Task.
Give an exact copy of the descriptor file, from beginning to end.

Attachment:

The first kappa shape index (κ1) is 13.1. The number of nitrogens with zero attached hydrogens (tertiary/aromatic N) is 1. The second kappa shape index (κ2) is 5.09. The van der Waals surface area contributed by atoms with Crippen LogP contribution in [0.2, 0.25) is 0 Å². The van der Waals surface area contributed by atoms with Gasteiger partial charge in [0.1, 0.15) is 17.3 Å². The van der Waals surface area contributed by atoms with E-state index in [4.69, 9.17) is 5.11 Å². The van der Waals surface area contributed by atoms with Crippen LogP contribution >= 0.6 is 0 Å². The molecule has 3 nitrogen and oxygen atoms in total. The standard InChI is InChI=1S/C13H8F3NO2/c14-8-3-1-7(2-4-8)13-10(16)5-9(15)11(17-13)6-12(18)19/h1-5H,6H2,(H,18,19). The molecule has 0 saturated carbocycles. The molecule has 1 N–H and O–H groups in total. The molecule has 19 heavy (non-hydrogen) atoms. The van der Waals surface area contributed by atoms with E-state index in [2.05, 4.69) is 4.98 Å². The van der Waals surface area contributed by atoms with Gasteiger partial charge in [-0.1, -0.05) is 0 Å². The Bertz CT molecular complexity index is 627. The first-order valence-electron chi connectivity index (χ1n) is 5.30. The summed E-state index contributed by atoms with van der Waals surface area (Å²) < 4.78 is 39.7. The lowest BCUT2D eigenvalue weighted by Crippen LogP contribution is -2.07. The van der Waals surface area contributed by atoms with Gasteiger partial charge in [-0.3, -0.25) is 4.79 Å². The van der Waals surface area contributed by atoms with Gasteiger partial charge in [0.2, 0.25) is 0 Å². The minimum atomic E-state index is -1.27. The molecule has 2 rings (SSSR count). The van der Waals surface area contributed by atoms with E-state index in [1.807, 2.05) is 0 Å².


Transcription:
The first kappa shape index (κ1) is 13.1. The number of nitrogens with zero attached hydrogens (tertiary/aromatic N) is 1. The second kappa shape index (κ2) is 5.09. The van der Waals surface area contributed by atoms with Crippen LogP contribution in [0.2, 0.25) is 0 Å². The van der Waals surface area contributed by atoms with Gasteiger partial charge in [0.1, 0.15) is 17.3 Å². The van der Waals surface area contributed by atoms with E-state index in [4.69, 9.17) is 5.11 Å². The van der Waals surface area contributed by atoms with Crippen LogP contribution >= 0.6 is 0 Å². The molecule has 3 nitrogen and oxygen atoms in total. The standard InChI is InChI=1S/C13H8F3NO2/c14-8-3-1-7(2-4-8)13-10(16)5-9(15)11(17-13)6-12(18)19/h1-5H,6H2,(H,18,19). The molecule has 0 saturated carbocycles. The molecule has 1 N–H and O–H groups in total. The molecule has 19 heavy (non-hydrogen) atoms. The van der Waals surface area contributed by atoms with E-state index in [2.05, 4.69) is 4.98 Å². The van der Waals surface area contributed by atoms with Gasteiger partial charge in [-0.1, -0.05) is 0 Å². The Bertz CT molecular complexity index is 627. The first-order valence-electron chi connectivity index (χ1n) is 5.30. The summed E-state index contributed by atoms with van der Waals surface area (Å²) < 4.78 is 39.7. The lowest BCUT2D eigenvalue weighted by Crippen LogP contribution is -2.07. The van der Waals surface area contributed by atoms with Gasteiger partial charge in [-0.3, -0.25) is 4.79 Å². The van der Waals surface area contributed by atoms with Gasteiger partial charge in [0.2, 0.25) is 0 Å². The minimum atomic E-state index is -1.27. The molecule has 2 rings (SSSR count). The van der Waals surface area contributed by atoms with E-state index in [1.807, 2.05) is 0 Å².